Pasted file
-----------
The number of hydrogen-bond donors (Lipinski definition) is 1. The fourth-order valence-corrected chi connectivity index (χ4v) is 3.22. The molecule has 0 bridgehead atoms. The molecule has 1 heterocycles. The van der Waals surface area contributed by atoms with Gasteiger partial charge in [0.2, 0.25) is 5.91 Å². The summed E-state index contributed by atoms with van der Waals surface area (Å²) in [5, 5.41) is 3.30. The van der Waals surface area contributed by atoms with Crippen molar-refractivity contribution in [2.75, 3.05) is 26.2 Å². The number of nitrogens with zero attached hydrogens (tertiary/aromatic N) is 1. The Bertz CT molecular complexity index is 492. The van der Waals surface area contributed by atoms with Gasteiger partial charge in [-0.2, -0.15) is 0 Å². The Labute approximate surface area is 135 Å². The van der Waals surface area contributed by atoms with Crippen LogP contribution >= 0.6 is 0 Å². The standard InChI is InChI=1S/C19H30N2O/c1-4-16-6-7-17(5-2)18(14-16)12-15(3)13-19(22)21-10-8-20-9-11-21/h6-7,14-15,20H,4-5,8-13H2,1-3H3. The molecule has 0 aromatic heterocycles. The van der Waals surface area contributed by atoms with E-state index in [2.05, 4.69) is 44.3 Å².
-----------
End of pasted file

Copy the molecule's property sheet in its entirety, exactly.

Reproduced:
The number of hydrogen-bond donors (Lipinski definition) is 1. The fourth-order valence-corrected chi connectivity index (χ4v) is 3.22. The molecule has 0 bridgehead atoms. The molecule has 1 heterocycles. The van der Waals surface area contributed by atoms with Gasteiger partial charge in [0.2, 0.25) is 5.91 Å². The summed E-state index contributed by atoms with van der Waals surface area (Å²) in [5, 5.41) is 3.30. The van der Waals surface area contributed by atoms with Crippen molar-refractivity contribution in [2.75, 3.05) is 26.2 Å². The number of nitrogens with zero attached hydrogens (tertiary/aromatic N) is 1. The Bertz CT molecular complexity index is 492. The van der Waals surface area contributed by atoms with Gasteiger partial charge in [-0.2, -0.15) is 0 Å². The Labute approximate surface area is 135 Å². The van der Waals surface area contributed by atoms with Crippen LogP contribution >= 0.6 is 0 Å². The standard InChI is InChI=1S/C19H30N2O/c1-4-16-6-7-17(5-2)18(14-16)12-15(3)13-19(22)21-10-8-20-9-11-21/h6-7,14-15,20H,4-5,8-13H2,1-3H3. The molecule has 0 aromatic heterocycles. The van der Waals surface area contributed by atoms with E-state index in [2.05, 4.69) is 44.3 Å².